As you begin any exercise program, it is essential that you create a program that is well rounded. To do this, your training program should include five elements of overall fitness: Aerobic exercise, Strength exercise, Flexibility training, Core exercise and Balance training. It is the balance training that is typically lagging in most programs, but can be the most essential component for any program whether you are young, old, athletic or sedentary.

Many of us are familiar with the first two elements: Aerobic and Strength. Aerobic training includes anything that uses the larger muscle groups and increases your heart rate for at least 20-30 minutes during the exercise session. Activities include walking, jogging, swimming, biking, dancing, and a variety of sports.

Strength training on the other hand is a component of ‘muscular fitness’ and it involves performing multi-joint exercises such as squats, lunges, push ups and pull ups; as well as single-joint exercises such as bicep curls, tricep extensions and shoulder presses. Increases in strength can occur by using one’s own body weight, dumbbells, cables and resistance machines.

People are less likely to include flexibility training in their overall workout due to lack of time, but stretching exercises improve range of motion in the joints, promotes better posture and helps relieve stress. Warming up before stretching is key to reducing the likelihood of injury, and including it as a ‘stand alone’ activity such as yoga is an excellent way to incorporate more flexibility in your program. Core strength includes the muscles of your abdomen, lower back and pelvis and, when properly trained, can help protect the low back and upper spine.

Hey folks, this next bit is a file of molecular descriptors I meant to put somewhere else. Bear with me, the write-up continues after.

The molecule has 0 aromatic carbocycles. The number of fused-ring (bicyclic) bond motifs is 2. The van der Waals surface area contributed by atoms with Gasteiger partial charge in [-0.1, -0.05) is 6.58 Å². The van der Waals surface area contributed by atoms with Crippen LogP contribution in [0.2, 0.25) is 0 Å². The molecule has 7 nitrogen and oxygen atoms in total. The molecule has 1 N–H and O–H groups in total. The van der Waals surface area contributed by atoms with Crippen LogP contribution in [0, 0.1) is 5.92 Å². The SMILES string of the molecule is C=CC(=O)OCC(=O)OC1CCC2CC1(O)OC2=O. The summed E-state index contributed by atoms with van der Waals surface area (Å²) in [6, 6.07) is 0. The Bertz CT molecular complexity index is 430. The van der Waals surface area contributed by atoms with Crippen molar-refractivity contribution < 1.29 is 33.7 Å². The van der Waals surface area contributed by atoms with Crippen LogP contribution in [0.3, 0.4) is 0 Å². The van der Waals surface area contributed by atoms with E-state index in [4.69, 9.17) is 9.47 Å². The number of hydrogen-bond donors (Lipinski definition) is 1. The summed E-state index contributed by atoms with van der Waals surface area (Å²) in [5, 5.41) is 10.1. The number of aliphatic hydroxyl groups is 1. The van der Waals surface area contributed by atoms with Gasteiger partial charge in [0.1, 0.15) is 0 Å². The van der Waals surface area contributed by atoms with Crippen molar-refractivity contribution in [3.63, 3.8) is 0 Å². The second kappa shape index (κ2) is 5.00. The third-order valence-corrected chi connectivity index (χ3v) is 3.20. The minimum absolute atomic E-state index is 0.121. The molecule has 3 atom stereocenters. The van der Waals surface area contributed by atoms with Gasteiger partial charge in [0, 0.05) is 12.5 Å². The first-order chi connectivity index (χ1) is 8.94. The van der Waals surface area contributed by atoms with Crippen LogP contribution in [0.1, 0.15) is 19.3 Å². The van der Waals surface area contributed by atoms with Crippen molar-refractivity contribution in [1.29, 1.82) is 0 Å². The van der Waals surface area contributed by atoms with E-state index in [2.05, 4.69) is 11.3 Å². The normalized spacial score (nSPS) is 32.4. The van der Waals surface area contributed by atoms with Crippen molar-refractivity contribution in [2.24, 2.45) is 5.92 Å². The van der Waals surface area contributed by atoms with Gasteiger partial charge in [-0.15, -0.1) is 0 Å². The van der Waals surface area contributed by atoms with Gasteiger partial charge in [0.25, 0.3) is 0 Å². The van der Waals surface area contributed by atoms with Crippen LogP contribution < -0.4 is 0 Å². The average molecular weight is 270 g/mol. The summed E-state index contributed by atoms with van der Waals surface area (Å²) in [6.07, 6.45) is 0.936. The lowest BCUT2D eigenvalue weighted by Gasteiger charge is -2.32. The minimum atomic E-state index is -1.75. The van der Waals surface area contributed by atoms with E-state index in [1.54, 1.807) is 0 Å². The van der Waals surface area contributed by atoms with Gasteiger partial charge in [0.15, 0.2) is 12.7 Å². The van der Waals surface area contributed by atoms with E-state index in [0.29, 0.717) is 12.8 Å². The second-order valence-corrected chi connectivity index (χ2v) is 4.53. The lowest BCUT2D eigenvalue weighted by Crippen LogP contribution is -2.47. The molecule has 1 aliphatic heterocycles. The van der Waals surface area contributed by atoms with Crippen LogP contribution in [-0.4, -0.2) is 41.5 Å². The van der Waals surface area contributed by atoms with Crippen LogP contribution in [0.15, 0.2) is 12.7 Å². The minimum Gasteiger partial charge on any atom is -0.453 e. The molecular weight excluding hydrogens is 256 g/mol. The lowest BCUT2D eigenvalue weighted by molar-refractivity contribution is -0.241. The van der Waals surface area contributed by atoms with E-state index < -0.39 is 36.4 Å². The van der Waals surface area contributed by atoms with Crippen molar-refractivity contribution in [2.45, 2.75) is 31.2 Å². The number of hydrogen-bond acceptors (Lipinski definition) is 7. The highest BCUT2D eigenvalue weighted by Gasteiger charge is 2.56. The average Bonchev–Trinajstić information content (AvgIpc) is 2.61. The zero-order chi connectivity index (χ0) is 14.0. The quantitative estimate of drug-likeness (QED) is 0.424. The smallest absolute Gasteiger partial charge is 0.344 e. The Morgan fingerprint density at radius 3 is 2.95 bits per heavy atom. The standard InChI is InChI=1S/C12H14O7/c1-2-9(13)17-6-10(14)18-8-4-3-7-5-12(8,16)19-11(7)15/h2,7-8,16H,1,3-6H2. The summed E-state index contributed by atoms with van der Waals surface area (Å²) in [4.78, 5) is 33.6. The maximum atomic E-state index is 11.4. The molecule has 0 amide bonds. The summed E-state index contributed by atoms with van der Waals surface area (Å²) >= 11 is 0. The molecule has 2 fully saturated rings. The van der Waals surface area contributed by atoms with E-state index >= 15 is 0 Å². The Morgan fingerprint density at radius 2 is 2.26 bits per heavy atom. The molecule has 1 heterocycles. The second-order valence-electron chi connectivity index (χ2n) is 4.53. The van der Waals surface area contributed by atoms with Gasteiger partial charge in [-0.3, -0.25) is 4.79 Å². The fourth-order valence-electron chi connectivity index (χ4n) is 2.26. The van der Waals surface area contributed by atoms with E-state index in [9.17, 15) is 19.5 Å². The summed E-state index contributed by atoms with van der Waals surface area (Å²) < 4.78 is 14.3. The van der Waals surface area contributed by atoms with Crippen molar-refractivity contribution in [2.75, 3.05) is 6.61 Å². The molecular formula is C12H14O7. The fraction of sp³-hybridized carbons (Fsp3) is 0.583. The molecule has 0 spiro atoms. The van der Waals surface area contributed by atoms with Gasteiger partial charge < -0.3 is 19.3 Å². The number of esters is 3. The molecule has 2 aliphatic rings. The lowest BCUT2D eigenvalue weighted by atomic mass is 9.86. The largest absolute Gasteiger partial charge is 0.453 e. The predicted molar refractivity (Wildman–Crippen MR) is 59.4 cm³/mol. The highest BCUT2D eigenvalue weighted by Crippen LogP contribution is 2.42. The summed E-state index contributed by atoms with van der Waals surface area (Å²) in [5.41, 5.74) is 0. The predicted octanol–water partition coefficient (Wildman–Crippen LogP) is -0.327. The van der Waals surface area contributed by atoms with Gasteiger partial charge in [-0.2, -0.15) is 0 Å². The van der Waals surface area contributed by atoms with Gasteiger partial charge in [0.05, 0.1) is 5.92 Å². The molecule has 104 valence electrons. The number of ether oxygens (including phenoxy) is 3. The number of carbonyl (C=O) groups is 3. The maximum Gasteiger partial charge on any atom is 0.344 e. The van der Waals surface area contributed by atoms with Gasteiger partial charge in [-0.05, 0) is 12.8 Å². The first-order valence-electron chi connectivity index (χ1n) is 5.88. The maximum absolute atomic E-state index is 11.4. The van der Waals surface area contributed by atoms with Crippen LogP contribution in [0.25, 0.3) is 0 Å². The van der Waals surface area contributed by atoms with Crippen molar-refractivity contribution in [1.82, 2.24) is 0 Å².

Exercises that focus on the core are the prone hover (or plank), low back extension and side bends using a weight or cable machine.

And, finally, balance training, is an integral part of an overall training program and is great for injury prevention and performance enhancement. Maintaining balance means having the center of mass within your base of support; i.e. having your trunk aligned over your feet. In the past, it was believed that simply standing on one foot as long as possible was a way to increase ones’ balance. While this may be good for the de-conditioned individual who is new to exercise, it is not effective for an avid fitness enthusiast or an athlete of any age. Increasing ones balance while negotiating the uneven terrain of a running trail, reaching for a drop shot on the tennis court, or navigating your way down the soccer field is a completely different way of training. To understand the body’s dynamic balance capabilities, you need to understand the ‘proprioceptive system’, which feeds back information about position, movement and balance from the other body’s systems including the central and peripheral nervous systems. To properly balance train, you need to create an unstable environment and work to counter balance in your surroundings: walking or running on a different surface (grass vs. track or treadmill), performing gym workouts using cables instead of dumbbells, and standing on one leg while rotating. The idea is not to be completely still and hold the pose, but rather work within the new parameters to challenge all the body’s systems at once!

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